This is a new and rapidly developing field of law. Its subject matter is eclectic, drawing upon various strands of legal doctrine that bear on the conduct of business via the Internet. Some of these subject areas have a familiar ring—such as Contracts, Copyright, and Jurisdiction—but the issues are often novel. Under the new law of contracts in e-commerce, a contract may be formed with the help of semi-autonomous software agents, and assent to contract terms may be indicated by the click of a mouse. The new law of copyright must address potential liability for infringement based on hyperlinking to a website containing infringing material, and liability for distributing software that facilitates the circumvention of a copyright control system. The new law of jurisdiction must determine the circumstances under which an online presence is enough to support personal jurisdiction.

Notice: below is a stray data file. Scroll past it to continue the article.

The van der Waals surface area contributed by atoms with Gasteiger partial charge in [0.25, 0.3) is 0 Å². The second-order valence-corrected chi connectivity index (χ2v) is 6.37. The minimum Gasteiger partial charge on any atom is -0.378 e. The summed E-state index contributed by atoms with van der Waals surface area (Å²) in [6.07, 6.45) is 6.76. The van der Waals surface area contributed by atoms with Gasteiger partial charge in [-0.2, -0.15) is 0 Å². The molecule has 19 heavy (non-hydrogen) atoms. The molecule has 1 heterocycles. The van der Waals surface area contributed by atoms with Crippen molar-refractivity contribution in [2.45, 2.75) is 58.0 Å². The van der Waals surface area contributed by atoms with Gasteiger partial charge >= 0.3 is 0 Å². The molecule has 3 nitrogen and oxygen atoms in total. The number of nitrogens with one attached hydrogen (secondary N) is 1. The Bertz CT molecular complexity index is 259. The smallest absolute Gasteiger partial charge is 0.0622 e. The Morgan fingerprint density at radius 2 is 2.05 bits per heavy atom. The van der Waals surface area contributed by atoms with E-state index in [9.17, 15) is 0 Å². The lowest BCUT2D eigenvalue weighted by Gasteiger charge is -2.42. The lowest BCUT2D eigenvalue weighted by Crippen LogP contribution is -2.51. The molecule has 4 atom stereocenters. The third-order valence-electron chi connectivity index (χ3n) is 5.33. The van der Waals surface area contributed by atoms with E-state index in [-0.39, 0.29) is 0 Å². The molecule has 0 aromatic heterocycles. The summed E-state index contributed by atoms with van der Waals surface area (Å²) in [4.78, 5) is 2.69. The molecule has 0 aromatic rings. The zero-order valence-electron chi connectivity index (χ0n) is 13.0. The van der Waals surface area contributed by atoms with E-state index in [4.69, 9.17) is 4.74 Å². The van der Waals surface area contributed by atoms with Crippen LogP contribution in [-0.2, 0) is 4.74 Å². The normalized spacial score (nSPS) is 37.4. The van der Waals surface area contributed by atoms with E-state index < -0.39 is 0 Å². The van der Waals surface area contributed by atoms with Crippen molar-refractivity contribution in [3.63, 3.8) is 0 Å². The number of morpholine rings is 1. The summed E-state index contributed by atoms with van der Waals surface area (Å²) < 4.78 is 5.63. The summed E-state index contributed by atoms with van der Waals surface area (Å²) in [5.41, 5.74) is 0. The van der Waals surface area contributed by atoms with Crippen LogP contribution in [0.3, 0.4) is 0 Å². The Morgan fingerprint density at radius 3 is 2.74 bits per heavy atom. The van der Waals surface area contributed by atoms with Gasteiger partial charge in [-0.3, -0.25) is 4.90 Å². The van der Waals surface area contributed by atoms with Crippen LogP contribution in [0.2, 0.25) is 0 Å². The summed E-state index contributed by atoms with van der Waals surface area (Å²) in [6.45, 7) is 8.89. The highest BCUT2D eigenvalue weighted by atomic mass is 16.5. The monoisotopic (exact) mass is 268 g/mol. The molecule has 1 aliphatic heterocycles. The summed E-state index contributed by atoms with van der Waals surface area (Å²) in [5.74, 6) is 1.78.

Internet Commerce is the first casebook that puts together everything you need to teach a course in electronic commerce. The text is carefully written to give students a thorough grounding in all of the areas of law that impact e-commerce, while not assuming any knowledge beyond what is taught in the first year. It addresses all of the important legal issues that arise in conducting business via the Internet—beginning with registration of a domain name, and including contracting, protecting intellectual property, complying with government regulations, and resolving disputes.